Having a separate support structure for quantum also cuts through the competition for attention that researchers may face when institutions are focusing limited resources on commercialising technologies across the board. “It’s not a criticism of the individual universities, but there needs to be something else on top to support those teams, and we hope to be that something else,” van 't Noordende said.
Eijkel also sees a benefit in exposing nascent start-ups to the venture capital view, particularly if the launch team is still incomplete. “They may not be ready to look for a specific person to be chief executive if they are still in the early technology or proof of concept phases of a company, but you still need that viewpoint. Talking to VCs is a way of getting that advice,” he said. “We do that a lot with the young companies. We expose them to these kinds of outside structures, in order to speed up their thinking.”
As one example, a company still in stealth mode was preparing to spin-out a technology with the help of QuTech’s business development team. “We were beginning to see the contours of the team that was going to do this, so we got Ton and two other VCs from our network together with them for an afternoon to dig into this with the team, and then to step back,” Eijkel said.
“The team now has to rethink their strategy, but they can do that informed by this engagement, from which they’ve learned an enormous amount. They might then knock on Ton’s door to join in with this QDNL fund, or not, it depends on how they see their way forward.”
Money on the lab table
When it comes to funding, QDNL Participations has the option to get involved before researchers have set up a company, offering a €50,000 ‘safe note’ that will later convert into equity, if and when the start-up is ready to move forward as a business. This funding is for early expenses not covered by research grants, such as starting to write a business plan or beginning negotiations with possible partners or suppliers.
For QuTech this offer of funding before company formation is a useful option. “This model is used more and more, and we feel comfortable with it,” Eijkel said. “There are pros and cons, of course, and free money is not available, so the team has to decide if the offer works for them.”
Once a start-up has been created, QDNL Participations can participate or lead investment rounds. Before its formal launch this month the fund had committed funds to three start-ups: Fermioniq and Q*bird and a third still in stealth mode. Its first official investment was to participate in a €6 million seed round for QuantWare, a QuTech spin-out that develops, designs and fabricates scalable, superconducting quantum processors. This also built on previous collaboration with QDNL, stretching back before the company was founded.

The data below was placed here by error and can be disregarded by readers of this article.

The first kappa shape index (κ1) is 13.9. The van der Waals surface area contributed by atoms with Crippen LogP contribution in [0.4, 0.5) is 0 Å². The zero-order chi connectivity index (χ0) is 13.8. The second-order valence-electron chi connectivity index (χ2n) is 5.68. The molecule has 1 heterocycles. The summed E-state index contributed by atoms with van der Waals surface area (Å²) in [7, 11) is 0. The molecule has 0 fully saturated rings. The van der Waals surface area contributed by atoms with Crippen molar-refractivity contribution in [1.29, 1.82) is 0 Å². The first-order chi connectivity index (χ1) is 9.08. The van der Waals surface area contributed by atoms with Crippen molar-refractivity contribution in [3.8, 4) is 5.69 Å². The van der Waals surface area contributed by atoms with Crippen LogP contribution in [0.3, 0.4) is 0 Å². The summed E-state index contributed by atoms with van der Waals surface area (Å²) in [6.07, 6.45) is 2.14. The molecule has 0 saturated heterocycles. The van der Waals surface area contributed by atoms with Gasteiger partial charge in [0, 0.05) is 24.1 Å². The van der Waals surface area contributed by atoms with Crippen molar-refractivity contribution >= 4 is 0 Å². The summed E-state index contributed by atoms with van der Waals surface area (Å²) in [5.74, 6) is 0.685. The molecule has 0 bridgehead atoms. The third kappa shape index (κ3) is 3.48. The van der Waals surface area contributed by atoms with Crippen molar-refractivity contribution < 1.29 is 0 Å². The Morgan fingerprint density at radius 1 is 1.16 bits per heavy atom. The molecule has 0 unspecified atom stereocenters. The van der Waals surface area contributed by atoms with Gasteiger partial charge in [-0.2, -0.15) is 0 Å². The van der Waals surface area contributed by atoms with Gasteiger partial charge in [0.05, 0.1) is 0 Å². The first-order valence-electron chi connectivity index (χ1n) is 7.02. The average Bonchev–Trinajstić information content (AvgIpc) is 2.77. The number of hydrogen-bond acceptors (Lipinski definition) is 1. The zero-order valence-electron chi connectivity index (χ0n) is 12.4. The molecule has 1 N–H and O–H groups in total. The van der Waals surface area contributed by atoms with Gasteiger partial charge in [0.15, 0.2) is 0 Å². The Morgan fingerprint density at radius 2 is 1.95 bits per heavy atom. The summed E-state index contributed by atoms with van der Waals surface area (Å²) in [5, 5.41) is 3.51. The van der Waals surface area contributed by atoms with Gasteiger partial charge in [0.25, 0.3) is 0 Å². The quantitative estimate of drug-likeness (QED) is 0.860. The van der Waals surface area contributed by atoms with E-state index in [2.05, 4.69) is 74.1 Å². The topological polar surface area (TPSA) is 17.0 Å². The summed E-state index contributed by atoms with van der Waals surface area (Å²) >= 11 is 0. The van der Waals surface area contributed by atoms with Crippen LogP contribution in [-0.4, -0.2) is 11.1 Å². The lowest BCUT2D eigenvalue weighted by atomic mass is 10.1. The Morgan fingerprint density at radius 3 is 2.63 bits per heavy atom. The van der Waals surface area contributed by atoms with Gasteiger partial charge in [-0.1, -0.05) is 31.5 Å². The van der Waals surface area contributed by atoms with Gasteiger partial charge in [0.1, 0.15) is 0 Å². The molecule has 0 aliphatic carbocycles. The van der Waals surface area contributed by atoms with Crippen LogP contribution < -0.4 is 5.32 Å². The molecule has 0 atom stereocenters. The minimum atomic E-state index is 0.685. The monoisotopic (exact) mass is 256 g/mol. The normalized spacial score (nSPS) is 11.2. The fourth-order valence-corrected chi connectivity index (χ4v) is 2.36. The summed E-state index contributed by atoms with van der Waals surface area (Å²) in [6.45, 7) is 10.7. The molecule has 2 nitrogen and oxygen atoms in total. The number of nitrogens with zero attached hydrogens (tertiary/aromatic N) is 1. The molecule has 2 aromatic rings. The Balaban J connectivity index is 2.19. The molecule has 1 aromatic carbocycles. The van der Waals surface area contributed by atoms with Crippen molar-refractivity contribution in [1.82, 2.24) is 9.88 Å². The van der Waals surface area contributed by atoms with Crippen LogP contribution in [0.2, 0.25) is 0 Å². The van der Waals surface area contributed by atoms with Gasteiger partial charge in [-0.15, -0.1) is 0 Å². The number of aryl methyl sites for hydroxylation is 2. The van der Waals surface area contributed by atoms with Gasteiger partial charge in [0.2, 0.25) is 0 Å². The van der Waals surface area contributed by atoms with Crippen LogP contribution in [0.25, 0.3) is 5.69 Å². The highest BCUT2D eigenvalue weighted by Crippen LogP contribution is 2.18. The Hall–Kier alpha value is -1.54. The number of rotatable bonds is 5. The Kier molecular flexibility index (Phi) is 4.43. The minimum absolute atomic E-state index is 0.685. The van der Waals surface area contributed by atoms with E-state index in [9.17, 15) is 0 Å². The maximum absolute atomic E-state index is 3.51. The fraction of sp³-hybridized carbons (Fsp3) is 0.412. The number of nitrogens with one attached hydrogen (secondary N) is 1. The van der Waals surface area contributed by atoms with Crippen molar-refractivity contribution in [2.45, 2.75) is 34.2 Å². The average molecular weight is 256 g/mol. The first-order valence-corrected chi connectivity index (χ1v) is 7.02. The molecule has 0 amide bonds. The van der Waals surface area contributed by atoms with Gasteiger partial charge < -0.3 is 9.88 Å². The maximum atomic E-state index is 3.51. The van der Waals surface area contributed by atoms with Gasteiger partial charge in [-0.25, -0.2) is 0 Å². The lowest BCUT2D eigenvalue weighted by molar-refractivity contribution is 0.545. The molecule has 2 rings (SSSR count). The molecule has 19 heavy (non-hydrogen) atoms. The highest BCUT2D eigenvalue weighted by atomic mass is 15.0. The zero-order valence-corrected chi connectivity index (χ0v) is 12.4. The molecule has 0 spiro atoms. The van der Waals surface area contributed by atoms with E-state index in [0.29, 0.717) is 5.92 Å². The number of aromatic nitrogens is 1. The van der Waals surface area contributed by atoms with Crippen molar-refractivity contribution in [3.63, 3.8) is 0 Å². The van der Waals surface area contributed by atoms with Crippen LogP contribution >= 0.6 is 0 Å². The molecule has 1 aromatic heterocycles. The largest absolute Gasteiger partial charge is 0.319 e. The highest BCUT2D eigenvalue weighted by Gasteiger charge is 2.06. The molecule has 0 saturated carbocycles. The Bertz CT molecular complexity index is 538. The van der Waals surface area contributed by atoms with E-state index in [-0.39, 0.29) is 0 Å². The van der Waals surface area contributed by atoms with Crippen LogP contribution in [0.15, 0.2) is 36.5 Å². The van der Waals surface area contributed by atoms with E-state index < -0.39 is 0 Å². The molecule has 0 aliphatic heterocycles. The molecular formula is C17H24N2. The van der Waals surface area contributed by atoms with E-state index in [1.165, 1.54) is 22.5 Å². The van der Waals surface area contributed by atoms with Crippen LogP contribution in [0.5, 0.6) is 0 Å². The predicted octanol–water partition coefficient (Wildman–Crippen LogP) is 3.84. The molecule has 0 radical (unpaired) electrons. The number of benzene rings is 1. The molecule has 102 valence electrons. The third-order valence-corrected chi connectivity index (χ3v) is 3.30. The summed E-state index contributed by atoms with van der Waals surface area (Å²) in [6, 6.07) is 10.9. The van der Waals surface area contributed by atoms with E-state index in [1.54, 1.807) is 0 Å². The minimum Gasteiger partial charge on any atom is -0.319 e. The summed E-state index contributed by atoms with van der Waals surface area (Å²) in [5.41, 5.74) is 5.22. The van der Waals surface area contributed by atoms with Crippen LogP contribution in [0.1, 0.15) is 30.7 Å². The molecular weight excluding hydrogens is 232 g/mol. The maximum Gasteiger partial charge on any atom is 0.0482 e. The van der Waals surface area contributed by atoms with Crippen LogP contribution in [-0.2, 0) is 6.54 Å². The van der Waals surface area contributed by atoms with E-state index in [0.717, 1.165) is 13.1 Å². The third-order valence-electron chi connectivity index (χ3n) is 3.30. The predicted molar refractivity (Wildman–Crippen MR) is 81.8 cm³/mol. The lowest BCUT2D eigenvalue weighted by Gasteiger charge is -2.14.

This round was larger than might be typical going forward, but the timing was right. “Our average investment ticket will between €500,000 and €750,000, so this was at the higher end of the spectrum, but the company was ready for it and really wanted to have our involvement,” van 't Noordende said.
The goal in future is for QDNL Participations to lead investment rounds, using its expertise and network of experts to bridge the quantum knowledge gap that presently exists in the venture capital community. “Some venture capital funds in Europe are now specialising, and that’s an exciting development, but the majority will not have the capacity to assess these technologies,” van 't Noordende said.
The combination of expertise in quantum and early involvement with researchers could also see QDNL Participations acting more like a venture builder than a traditional risk investor. “We can figure out logical combinations of groups that could collaborate to build something that has more substance and potential,” said van 't Noordende.
Eijkel thinks the approach developed by QDNL Participations could be applied beyond quantum, with something to offer in health, biotech and in deep tech more broadly, where venture capital is thin on the ground. “Deep tech asks for a more specific approach from our side, since there is a steeper learning curve for the country, and for the European VC environment,” he said.
It also fits in with a broader trend to cooperation in the Netherlands. “We’re seeing a lot of alignment going on, especially between the technical universities, to make things simpler and faster,” Eijkel said, citing guidelines around working with intellectual property and how share positions are handled as examples.